This final point is more of a whine than a critique, so apologies in advance. In the middle of this book, Father Callahan is set up as a major character, the priest who drinks and has lost his faith. The stage was set for him to rise up, regain his faith, and fight the vampires. But what does he do? He gets turned in to a vampire, gets on a bus, and fucks off. No last minute Van Helsing-style return, just fucks off out of the story never to be seen again in the book. I know he comes back in the Dark Tower, but it just seems lazy to put that character in the story and remove him without consequence. It’s the equivalent to when James just leaves the town of Twin Peaks and we have to suffer through those horrifically boring road adventures with him.
The Dead Zone
The Marsdens were buried in the same cemetery as Johnny Smith.
The Dark Tower
Father Callahan appears as a major character later in this series.
It’s like watching 70’s era porn without the sex scenes. So we’re just left with this meandering story of vampires.
The cast is fantastic. This is a legit great gathering of past and future character actors. You have James Mason slumming it in TV with probably the biggest star from the time, Hutch himself, the man who loves the Silver Lady, Mr. David Soul. He’s tired of drifting, searching, shifting from town to town…. so he’s come back to Salem’s Lot. We also have Bonnie Bedelia as Susan in all her underwritten glory, and my personal favourite, Fred Willard as Crockett.
As I think I’ve said in almost all these adaptation pieces, we lose the character internal monologue and aren’t given any replacement for it. The motivations of Crockett just seem like he’s under the vampire’s spell from the off, and it cuts out that he’s a crooked guy involved in some shady real estate stuff. I’d say it left out other details but there really aren’t any to speak of. This story is exceptionally shallow.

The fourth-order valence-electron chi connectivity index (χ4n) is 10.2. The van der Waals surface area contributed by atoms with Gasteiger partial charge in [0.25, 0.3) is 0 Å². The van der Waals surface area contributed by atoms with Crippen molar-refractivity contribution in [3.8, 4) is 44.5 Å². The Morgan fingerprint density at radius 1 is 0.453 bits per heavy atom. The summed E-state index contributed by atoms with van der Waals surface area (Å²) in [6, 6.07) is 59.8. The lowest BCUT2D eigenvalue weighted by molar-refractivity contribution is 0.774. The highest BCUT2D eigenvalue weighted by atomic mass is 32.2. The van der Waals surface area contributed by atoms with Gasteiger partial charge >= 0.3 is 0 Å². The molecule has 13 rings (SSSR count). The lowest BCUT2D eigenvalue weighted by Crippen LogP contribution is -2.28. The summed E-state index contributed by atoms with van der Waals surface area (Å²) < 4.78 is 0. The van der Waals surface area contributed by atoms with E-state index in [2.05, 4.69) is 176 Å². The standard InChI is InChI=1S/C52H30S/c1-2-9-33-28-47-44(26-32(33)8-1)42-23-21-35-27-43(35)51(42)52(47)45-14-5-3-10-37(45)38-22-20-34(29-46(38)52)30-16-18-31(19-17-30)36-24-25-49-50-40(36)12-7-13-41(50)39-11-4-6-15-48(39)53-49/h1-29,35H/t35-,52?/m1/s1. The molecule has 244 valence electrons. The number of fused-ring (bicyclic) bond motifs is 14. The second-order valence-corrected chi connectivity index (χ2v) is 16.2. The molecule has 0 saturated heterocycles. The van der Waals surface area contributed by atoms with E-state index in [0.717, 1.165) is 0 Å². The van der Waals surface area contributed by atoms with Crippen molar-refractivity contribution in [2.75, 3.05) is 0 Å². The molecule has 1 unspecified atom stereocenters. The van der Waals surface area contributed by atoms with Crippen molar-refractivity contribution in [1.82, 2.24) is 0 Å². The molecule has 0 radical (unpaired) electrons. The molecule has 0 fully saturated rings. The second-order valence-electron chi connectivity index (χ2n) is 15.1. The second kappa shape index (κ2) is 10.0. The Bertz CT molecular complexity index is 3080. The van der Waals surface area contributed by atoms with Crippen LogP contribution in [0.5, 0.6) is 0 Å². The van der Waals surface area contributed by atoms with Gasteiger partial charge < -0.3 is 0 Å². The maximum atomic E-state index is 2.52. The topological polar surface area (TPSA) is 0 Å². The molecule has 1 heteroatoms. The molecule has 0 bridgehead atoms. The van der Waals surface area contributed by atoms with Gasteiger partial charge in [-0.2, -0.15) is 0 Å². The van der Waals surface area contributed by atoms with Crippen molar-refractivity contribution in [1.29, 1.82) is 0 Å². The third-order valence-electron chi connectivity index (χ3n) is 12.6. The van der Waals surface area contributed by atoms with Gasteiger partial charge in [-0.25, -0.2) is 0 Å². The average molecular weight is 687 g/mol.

In parts, you can really feel the budget of this piece, the ways most things are done entirely in close ups and they keep going to the same few locations. Can play a game of “spot the insert shot,” the tip being it’s usually a close up of an actor giving a reaction shot when they’re clearly miles away from the other location. We also get a load of being driving cars. No conversation or relaying important information, just see that certain characters can in fact drive. They could be thinking about their past, what the inside of Creme Eggs are made of, or whether Reagan will run for office. This vacant-ness doesn’t help the characters and their perceived lack of depth.
The vampire effects are haunting in the best way possible. They’re the bright spots in this dull tale and you can tell Tobe Hooper delighted in designing them. The contact lens and prosthetic work is very impressive even by today’s standards, both the townsfolk turned in to vampires (in particular the Glick boy), and Mr. Barlow, the head vampire. He has a look that is an echo of the 1922 Nosferatu in his bald, skull-like head.
One of the biggest changes I didn’t like at all was the change to Parkins Gillespie. In the novel he’s portrayed not giving anything away in terms of what he knows about what’s happening in the town. In the book you can never get a beat whether he knows all about the vampire menace or is completely in the dark. Whereas in the mini-series, he’s such a slimy small town cop, bribing people for information. It comes right down to the minor point of in the audiobook I listened to: the reader gave Gillespie a thick Maine accent, similar to Fred Gwynne in Pet Sematary. But in the TV mini-series he’s just generic cop. In the translation to the screen he’s lost a lot of personality. If they’d left him with his pipe, that would’ve provided a window in the quirky soul who was one of the only bright points of the book.
Overall, I didn’t really care for either telling of this story. Not to say it’s a bad story, King had some really good stuff in here with the vampires and the nihilism of the situation. But both presentations fall down because the characters are so weak and the plot is pretty thin whenever it cuts away from the monster menace.
Next Time: “She was born bad. Plain and simple” – Characters with the depth of sock puppets embark on a tale where the allegory pokes through a paper thin plot.